Oh, Canada! Travel to Canada will show you a vast country that is home to fabulously friendly people, diverse nature and cityscapes, yet for some reason is vastly underestimated as a travel destination. However, you shouldn’t overlook what the Great White North has to offer!
As you travel to Canada, you will see icy tundra, rocky coastlines, mountain, rainforests, and waterfalls. Yes, it is more than maple leaves and hockey here! There are so many more reasons to visit, whether you are taking a ski trip in Whistler or hiking in the Rocky Mountains.
Here is everything you need to know about traveling to Canada, whether you live in the country or you are on a working holiday!
Accommodation in Canada
When you travel to Canada, you will learn it is not one of the most budget friendly locations, even when trying to peg down decent lodging. Hotels aren’t cheap, and neither are Airbnb rooms and rentals, since those rates are often the same as a hotel or hostel. Rates also tend to vary based on which city or region you find yourself in.
When you travel to Canada, the average cost for a dorm room at a hostel is around 30 CAD a night. Budget hotel rooms are around 65 CAD per night. In popular destinations like Vancouver, Toronto, and Ottawa, you can expect those daily rates to rise exponentially. As mentioned before, going with Airbnb is going to be around the same price—30 CAD a night for a shared room, and about 65-80 CAD a night for an entire home or apartment. That’s the minimum, by the way.
However, there is a way around this conundrum. Do you like camping and couchsurfing? If camping sounds like a dream, then travel to Canada is going to be paradise. Though prices depend on where you want to pitch a tent, most grounds only charge around 10-30 CAD a night and have facilities to use. Just keep in mind that most campgrounds will sell out early, so you need to book well in advance to ensure you get a spot during peak season (June through August).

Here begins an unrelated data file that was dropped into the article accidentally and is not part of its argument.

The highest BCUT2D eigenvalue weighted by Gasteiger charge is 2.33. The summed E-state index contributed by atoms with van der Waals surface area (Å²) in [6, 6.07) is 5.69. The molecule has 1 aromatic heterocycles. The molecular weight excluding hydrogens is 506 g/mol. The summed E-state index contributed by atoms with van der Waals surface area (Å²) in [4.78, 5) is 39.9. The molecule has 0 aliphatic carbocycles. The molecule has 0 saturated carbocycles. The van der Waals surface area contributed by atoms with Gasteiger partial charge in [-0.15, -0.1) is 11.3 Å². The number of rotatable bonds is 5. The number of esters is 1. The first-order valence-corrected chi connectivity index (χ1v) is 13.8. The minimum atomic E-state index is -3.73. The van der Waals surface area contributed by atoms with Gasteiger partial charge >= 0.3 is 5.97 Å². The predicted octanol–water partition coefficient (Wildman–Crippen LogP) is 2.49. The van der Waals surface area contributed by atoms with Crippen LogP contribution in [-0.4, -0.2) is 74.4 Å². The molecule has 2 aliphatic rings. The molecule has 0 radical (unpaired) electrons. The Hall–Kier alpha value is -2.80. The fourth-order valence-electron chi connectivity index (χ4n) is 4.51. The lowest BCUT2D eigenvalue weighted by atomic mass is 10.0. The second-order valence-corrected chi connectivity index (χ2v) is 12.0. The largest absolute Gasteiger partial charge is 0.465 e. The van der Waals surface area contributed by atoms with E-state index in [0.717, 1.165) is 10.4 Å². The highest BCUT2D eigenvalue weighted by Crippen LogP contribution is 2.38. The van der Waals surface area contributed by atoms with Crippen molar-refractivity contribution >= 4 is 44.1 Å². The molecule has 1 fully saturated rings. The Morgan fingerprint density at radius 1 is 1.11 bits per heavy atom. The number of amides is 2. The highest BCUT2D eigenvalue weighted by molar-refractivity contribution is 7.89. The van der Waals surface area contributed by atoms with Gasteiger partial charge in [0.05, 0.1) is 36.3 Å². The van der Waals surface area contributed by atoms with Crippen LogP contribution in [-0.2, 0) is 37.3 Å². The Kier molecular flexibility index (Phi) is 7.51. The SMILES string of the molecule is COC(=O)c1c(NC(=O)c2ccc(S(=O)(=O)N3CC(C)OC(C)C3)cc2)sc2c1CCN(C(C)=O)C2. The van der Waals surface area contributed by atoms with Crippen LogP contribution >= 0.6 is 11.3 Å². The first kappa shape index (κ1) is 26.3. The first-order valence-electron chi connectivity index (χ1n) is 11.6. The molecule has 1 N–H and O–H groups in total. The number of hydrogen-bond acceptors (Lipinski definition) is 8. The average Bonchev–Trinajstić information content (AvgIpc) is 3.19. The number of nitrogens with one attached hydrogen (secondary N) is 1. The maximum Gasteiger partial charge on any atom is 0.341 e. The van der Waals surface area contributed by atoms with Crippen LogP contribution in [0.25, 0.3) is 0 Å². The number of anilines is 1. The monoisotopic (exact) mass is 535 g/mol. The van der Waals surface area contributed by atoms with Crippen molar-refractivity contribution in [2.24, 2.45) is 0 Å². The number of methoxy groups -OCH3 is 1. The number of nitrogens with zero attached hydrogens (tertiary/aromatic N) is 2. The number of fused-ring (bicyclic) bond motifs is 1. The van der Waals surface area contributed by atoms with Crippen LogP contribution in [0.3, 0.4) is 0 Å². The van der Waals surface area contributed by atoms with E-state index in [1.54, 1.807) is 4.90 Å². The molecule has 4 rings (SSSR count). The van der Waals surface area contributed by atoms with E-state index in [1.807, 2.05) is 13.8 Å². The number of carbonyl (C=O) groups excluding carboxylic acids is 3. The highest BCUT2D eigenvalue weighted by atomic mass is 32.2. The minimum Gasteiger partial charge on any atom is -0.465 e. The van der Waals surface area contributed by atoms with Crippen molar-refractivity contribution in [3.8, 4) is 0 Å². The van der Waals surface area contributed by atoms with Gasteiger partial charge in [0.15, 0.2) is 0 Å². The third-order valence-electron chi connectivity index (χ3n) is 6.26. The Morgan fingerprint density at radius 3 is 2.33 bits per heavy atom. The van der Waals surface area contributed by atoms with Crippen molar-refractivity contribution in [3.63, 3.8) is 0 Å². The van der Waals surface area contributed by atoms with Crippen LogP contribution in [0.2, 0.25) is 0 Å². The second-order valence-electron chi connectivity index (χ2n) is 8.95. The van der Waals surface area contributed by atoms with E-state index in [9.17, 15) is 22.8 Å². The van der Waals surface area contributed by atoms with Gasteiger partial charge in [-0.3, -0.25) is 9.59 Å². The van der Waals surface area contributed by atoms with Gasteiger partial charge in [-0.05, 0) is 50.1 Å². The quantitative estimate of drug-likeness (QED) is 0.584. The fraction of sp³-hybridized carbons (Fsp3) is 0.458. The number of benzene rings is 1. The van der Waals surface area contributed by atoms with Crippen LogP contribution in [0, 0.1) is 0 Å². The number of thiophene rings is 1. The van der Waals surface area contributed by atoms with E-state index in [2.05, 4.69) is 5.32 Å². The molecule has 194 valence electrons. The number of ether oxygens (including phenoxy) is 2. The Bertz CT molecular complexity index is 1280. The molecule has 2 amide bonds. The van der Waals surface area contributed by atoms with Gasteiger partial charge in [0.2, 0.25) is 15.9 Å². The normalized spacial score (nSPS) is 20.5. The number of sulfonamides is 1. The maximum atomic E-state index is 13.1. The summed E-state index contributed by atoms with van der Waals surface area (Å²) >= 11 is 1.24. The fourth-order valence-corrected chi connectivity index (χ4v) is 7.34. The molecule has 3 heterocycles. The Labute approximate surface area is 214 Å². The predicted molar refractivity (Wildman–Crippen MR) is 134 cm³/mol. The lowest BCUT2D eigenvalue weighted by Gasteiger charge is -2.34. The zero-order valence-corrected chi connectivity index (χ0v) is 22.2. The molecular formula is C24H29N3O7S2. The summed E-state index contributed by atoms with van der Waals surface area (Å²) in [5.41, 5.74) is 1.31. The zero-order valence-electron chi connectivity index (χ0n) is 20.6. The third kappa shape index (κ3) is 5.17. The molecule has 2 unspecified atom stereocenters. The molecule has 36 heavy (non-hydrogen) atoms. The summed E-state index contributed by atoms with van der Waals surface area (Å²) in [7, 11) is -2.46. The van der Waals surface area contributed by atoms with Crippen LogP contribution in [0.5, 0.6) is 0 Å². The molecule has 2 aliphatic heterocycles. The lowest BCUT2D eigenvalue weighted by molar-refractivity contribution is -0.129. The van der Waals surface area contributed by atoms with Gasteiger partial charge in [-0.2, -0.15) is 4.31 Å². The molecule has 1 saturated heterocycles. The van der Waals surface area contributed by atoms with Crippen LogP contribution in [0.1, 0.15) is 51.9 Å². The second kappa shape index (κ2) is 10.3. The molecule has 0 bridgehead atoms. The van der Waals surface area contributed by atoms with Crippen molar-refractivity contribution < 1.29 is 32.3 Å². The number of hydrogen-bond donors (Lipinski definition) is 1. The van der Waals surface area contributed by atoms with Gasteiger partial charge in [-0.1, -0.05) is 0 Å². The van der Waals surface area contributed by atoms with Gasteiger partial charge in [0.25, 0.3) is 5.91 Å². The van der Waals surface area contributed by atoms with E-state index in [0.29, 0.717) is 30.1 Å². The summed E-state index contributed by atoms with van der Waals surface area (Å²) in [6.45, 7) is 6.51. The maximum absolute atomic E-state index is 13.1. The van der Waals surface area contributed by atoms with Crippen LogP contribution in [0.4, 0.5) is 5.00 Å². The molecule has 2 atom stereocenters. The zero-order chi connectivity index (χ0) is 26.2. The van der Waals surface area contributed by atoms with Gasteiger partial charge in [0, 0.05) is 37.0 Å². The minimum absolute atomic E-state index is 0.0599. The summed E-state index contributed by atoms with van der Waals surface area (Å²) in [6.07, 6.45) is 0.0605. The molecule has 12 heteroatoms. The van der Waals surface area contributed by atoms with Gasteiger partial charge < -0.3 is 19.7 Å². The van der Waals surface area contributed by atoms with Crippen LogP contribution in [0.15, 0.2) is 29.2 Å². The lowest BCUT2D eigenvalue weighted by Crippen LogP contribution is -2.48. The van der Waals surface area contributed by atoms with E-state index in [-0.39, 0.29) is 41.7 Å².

Transportation in Canada
Talking about how to get around when you travel to Canada basically comes down to whether or not you plan on going the distance. Cities are easy—there are multiple public transportation options, especially the metro systems that cost around 3 CAD for a one-way ticket. Though this might seem a bit expensive for some people while they travel to Canada, it can be a huge time saver if you use the service correctly.
Though it might not be the cheapest way to travel to Canada, there is also the VIA Rail, which runs from coast-to-coast, taking you through the most scenic sections of the country. You might want to save up a little for that option, as a one-way ticket is quite the splurge.
When traveling between cities, Megabus is the cheapest way to go between Ontario and Quebec. If you book before you travel to Canada, you can sometimes get tickets almost for free! There are places where Megabus doesn’t operate, however. Use Red Arrow, Coach Canada, and Greyhound to shuttle you around to other cities.
The best way to travel to Canada would be by car. Those who plan on staying in the country for a long time, renting a car is going to be the wisest choice. For about 30-85 CAD a day, you can take the car from one coast to another in a transcontinental road trip!
Internet and wifi
Many cities started getting free WiFi areas in 2010 and as of 2018, you can find downtown areas in Montreal, Toronto, Ontario, and Vancouver with free WiFi zones. You can’t expect the best connection on these public WiFi areas, though, so only connect to them if you have a decent VPN on your phone and only need to check your Facebook or upload a picture on Instagram.
Otherwise, you should use the free WiFi at your hotel, hostel, or Airbnb while you travel to Canada. Larger campgrounds may also have WiFi, especially the ones with RV and Motorhome facilities. Fast food chains obviously have free access to the internet as well, but you should definitely spend your money on a much healthier food option, such as Starbucks, Second Cup, or Tim Hortons (Canada’s favorite coffee shop) while you travel to Canada.